“Used today in reference to widespread destruction or devastation. If you will not banish this word, I ask that its use be ‘decimated’ (reduced by one-tenth).” — Allan Dregseth, Fargo, North Dakota.
“I nominate ‘decimate’ as it applies to Man’s and Nature’s destructive fury and the outcome of sporting contests. Decimate simply means a 10% reduction — no more, no less. It may have derived notoriety because the ancient Romans used decimation as a technique for prisoner of war population reduction or an incentive for under-performing battle units. A group of 10 would be assembled and lots drawn. The nine losers would win and the winner would die at the hands of the losers — a variation on the instant lottery game. Perhaps ‘creamed’ or ’emulsified’ should be substituted. — Mark Dobias, Sault Ste. Marie, Michigan.
“The word is so overused and misused, people use it when they should be saying ‘annihilate.’ It’s so bad that now there are two definitions, the real one and the one that has taken over like a weed. — Dane, Flowery Branch, Georgia.
“‘Decimate’ has been turned upside down. It means ‘to destroy one tenth,’ but people are using it to mean ‘to destroy nine tenths.’ — David Welch, Venice, Florida.
EMOTIONAL — “Reporters, short on vocabulary, often describe a scene as ’emotional.’ Well sure, but which emotion? For a radio reporter to gravely announce, ‘There was an emotional send off to Joe Blow’ tells me nothing, other than the reporter perceived that the participants acted in an emotional way. For instance: I had an emotional day today. I started out feeling tired and a bit grumpy until I had my coffee. I was distraught over a cat killing a bird on the other side of the street. I was bemused by my reaction to the way nature works. I was intrigued this evening to add a word or two to your suggestions. I was happy to see the words that others had posted. Gosh, this has been an emotional day for me.” — Brendan Kennedy, Quesnel, British Columbia, Canada.
POP — “On every single one of the 45,000 decorating shows on cable TV (of which I watch many) there is at LEAST one obligatory use of a phrase such as … ‘the addition of the red really makes it POP.’ You know when it’s coming … you mouth it along with the decorator. There must be some other way of describing the addition of an interesting detail.” — Barbara, Arlington, Texas.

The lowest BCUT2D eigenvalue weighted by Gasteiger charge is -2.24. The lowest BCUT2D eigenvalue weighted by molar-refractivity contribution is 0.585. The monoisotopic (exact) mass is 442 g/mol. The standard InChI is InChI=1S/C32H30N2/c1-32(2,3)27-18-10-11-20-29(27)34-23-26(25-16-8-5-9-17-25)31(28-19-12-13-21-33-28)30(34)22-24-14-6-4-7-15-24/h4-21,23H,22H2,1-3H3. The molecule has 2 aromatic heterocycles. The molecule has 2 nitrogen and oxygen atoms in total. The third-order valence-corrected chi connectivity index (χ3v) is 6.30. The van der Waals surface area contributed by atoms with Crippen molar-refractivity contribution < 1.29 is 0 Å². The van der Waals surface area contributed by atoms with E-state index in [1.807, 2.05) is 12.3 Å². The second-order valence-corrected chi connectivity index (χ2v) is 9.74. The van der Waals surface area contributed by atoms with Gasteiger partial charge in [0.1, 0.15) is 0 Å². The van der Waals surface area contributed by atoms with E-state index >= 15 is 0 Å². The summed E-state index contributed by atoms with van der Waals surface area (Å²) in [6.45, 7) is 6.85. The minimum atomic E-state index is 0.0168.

IT IS WHAT IT IS — “This pointless phrase, uttered initially by athletes on the losing side of a contest, is making its way into general use. It accomplishes the dual feat of adding nothing to the conversation while also being phonetically and thematically redundant.” — Jeffrey Skrenes, St. Paul, Minnesota.
“It means absolutely nothing and is mostly a cop out or a way to avoid answering a question in a way that might require genuine thought or insight. Listen to an interview with some coach or athlete in big-time sports and you’ll inevitably hear it.” — Doug Compo, Brimley, Michigan.
“It seems to be everywhere and pervade every section of any newspaper I read. It reminds me of ‘Who is John Galt?’ from ‘Atlas Shrugged.’ It implies an acceptance of the status quo regardless of the circumstances. But it is what it is.” — Erik Pauna, Mondovi, Wisconsin.
“Only Yogi Berra should be allowed to utter such a circumlocution.” — Jerry Holloway, Belcamp, Maryland.
“This is migrating from primetime ‘reality television’ and embedding itself into otherwise articulate persons’ vocabularies. Of course it is what it is, otherwise it wouldn’t be what it would have been!” — Steve Olsen, Sault Ste. Marie, Ontario, Canada.
UNDER THE BUS — “For overuse. I frequently hear this in the cliche-filled sports world, where it’s used to describe misplaced blame, e.g., After Sunday’s loss, the fans threw T.O. under the bus.” — Mark R. Hinkston, Racine, Wisconsin.
“Please, just ‘blame’ them.” — Mike Lekan, Kettering, Ohio.
“Just wondering when someone saying something negative became the same as a mob hit. Since every sportscaster in the US uses it, is a call for the media to start issuing a thesaurus to everyone in front of a camera.” — Mark Bockhaus, Appleton, Wisconsin.
Now, how about you … what’s your favorite “banished” word from this year’s list?